Its new survey, entitled Teens, Social Media & Technology 2018, found that Facebook is used by half (51%) of this age group, but that compares with 71% who did so three years ago, when Pew last examined the technology landscape for young people.
Facebook has been overtaken in popularity by YouTube (85%), Instagram (72%) and Snapchat (69%), while the other main online platforms used by American teens include Twitter (32%), Tumblr (9%) and Reddit (7%).
And even when it comes to which platform is used most often during the day, Facebook (10%) lags behind Snapchat (35%), YouTube (32%) and Instagram (15%).
Interestingly, Pew noted that lower-income teens tend to use Facebook more than their counterparts from higher-income households and they are also far more likely to say Facebook is the online platform they use most often (22% versus 4%).
There are also some differences related to gender and to race and ethnicity, with girls more likely than boys to say Snapchat is the site they use most often (42% versus 29%).
Meanwhile, boys are more inclined than girls to identify YouTube as their go-to platform (39% versus 25%), and white teens (41%) are more likely than Hispanic (29%) or black (23%) teens to say Snapchat is the platform they use most often.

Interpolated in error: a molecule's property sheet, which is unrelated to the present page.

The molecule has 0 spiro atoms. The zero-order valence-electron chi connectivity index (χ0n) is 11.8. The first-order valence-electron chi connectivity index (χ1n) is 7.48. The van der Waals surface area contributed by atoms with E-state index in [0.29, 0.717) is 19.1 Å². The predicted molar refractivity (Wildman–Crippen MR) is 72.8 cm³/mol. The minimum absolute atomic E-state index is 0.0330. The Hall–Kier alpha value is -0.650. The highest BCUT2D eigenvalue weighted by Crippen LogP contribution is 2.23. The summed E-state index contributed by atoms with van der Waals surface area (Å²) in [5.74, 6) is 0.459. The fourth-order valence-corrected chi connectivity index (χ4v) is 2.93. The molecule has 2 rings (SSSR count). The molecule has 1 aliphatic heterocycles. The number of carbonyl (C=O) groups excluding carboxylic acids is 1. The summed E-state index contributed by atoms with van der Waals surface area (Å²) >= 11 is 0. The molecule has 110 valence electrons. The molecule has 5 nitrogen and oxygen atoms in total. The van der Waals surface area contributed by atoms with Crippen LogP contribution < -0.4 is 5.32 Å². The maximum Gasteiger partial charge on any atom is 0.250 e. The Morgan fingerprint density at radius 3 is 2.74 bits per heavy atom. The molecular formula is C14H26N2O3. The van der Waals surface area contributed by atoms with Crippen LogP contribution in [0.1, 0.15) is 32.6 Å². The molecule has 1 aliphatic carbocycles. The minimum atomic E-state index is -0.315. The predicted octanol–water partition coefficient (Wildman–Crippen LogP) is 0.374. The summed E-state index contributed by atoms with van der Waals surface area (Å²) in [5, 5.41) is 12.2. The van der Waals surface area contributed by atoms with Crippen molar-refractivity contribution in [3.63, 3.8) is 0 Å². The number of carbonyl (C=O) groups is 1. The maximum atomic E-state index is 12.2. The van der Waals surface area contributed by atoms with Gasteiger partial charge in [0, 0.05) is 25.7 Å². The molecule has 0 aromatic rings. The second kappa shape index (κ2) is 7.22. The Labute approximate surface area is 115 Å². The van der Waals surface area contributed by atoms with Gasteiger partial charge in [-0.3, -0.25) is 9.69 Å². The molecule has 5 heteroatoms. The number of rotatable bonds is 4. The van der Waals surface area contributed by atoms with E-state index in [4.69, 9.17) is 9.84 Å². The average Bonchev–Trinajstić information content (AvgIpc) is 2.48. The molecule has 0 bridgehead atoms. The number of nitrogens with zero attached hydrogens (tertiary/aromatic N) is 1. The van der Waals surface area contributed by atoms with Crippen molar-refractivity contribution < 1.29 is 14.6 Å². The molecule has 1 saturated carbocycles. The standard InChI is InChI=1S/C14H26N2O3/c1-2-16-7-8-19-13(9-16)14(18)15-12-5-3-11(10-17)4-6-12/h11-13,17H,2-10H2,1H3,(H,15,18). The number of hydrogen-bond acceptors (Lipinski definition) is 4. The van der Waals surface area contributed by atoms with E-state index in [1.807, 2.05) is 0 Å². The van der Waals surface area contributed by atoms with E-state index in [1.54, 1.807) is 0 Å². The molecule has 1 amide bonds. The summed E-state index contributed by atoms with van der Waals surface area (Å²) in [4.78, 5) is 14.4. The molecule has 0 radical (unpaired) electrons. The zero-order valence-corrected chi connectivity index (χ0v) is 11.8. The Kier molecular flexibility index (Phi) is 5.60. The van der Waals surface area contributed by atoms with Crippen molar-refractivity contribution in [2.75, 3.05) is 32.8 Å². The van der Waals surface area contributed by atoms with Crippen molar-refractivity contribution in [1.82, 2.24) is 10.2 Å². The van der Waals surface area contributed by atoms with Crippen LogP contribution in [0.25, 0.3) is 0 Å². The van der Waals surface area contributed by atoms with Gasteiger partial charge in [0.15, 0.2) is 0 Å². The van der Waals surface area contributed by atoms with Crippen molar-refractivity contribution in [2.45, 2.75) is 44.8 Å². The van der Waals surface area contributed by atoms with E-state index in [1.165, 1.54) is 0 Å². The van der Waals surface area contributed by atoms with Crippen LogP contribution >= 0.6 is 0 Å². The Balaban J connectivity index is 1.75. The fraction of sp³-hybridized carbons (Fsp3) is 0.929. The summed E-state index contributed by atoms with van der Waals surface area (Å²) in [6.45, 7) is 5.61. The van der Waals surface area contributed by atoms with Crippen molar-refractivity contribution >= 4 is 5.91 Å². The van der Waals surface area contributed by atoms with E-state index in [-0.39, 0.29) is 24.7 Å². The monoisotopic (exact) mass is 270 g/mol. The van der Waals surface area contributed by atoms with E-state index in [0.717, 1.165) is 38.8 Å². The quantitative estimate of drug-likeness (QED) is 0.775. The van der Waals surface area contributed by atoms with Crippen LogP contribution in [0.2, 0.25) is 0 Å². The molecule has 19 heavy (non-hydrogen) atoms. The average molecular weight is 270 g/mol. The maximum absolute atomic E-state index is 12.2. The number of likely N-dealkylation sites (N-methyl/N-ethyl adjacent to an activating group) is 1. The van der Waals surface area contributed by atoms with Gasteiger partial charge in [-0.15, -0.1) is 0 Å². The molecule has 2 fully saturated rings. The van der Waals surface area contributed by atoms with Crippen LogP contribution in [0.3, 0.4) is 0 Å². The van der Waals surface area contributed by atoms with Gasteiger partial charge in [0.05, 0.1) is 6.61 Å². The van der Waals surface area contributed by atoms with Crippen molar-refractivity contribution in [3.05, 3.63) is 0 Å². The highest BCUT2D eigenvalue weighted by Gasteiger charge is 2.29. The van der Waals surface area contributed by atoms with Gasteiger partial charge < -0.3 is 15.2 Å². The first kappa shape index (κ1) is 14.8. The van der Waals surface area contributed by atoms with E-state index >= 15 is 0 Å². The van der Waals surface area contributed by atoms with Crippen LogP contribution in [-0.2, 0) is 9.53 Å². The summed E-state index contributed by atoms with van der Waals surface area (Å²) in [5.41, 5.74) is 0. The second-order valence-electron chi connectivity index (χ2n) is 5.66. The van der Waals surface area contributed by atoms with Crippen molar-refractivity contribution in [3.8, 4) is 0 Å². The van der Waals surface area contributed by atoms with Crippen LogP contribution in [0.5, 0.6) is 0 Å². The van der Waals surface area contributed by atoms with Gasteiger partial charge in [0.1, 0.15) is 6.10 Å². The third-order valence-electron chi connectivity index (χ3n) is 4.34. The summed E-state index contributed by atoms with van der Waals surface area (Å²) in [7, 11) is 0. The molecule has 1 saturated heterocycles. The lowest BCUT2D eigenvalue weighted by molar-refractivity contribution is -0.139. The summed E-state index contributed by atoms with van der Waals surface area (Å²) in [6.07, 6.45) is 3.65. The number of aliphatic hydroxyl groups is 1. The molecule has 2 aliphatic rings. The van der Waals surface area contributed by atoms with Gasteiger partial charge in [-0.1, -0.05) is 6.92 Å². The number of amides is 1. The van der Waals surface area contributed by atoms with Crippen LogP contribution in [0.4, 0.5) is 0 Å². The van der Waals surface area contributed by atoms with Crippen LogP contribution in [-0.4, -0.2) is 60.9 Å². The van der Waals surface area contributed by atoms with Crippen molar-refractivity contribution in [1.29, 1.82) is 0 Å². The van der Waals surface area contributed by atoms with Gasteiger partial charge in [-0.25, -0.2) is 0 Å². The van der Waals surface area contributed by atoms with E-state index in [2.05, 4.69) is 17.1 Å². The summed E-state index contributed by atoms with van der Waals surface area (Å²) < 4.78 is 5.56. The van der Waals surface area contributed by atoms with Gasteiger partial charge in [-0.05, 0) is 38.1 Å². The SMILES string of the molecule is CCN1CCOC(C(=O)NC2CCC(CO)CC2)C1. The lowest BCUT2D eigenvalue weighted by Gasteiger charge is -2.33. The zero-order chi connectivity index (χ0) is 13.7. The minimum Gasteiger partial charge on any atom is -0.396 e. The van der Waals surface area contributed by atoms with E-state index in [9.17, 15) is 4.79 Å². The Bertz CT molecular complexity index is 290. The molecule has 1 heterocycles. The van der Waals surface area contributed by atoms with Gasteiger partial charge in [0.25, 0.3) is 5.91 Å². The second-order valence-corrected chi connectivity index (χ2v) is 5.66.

These and other findings are based on a survey of 1,058 parents with a teenager aged 13 to 17 as well as interviews with 743 teens themselves. Research organisation NORC, at the University of Chicago, conducted the survey from March 7th to April 10th.
The survey further revealed the extent to which mobile devices have become a feature of young people’s social lives, with fully 95% of teens now having access to a smartphone.
And this greater mobile connectivity is, in turn, driving more persistent online activities, with 45% of teens reporting that they go online almost constantly while another 44% say they go online several times a day.
The survey also found there is no clear consensus among teens about the effect that social media has on their lives. A quarter (24%) describe the effect as negative, about a third (31%) as positive, but the largest number (45%) say it is neither positive nor negative.
Sourced from Pew Research Center; additional content by WARC staff